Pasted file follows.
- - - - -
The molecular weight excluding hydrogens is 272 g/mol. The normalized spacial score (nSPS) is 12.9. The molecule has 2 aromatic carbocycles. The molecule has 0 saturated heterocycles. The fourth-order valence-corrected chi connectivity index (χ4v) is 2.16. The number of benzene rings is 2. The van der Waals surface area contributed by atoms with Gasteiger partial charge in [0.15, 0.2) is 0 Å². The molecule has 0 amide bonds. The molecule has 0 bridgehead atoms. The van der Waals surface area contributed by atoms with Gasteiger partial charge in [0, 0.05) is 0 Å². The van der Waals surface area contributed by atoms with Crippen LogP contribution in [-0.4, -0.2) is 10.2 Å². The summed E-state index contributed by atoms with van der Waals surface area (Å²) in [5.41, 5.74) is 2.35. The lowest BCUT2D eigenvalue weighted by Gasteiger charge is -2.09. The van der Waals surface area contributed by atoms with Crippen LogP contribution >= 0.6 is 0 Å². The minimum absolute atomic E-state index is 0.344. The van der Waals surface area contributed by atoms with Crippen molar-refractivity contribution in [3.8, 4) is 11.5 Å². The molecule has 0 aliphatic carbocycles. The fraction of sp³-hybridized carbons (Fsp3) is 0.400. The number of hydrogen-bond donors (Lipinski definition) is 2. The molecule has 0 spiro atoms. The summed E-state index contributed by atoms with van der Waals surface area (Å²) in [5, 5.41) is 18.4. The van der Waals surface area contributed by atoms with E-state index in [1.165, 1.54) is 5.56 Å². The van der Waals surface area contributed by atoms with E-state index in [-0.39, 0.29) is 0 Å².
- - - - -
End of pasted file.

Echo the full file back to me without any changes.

The molecular weight excluding hydrogens is 272 g/mol. The normalized spacial score (nSPS) is 12.9. The molecule has 2 aromatic carbocycles. The molecule has 0 saturated heterocycles. The fourth-order valence-corrected chi connectivity index (χ4v) is 2.16. The number of benzene rings is 2. The van der Waals surface area contributed by atoms with Gasteiger partial charge in [0.15, 0.2) is 0 Å². The molecule has 0 amide bonds. The molecule has 0 bridgehead atoms. The van der Waals surface area contributed by atoms with Gasteiger partial charge in [0, 0.05) is 0 Å². The van der Waals surface area contributed by atoms with Crippen LogP contribution in [-0.4, -0.2) is 10.2 Å². The summed E-state index contributed by atoms with van der Waals surface area (Å²) in [5.41, 5.74) is 2.35. The lowest BCUT2D eigenvalue weighted by Gasteiger charge is -2.09. The van der Waals surface area contributed by atoms with Crippen LogP contribution >= 0.6 is 0 Å². The minimum absolute atomic E-state index is 0.344. The van der Waals surface area contributed by atoms with Crippen molar-refractivity contribution in [3.8, 4) is 11.5 Å². The molecule has 0 aliphatic carbocycles. The fraction of sp³-hybridized carbons (Fsp3) is 0.400. The number of hydrogen-bond donors (Lipinski definition) is 2. The molecule has 0 spiro atoms. The summed E-state index contributed by atoms with van der Waals surface area (Å²) in [5, 5.41) is 18.4. The van der Waals surface area contributed by atoms with E-state index in [1.165, 1.54) is 5.56 Å². The van der Waals surface area contributed by atoms with E-state index in [-0.39, 0.29) is 0 Å².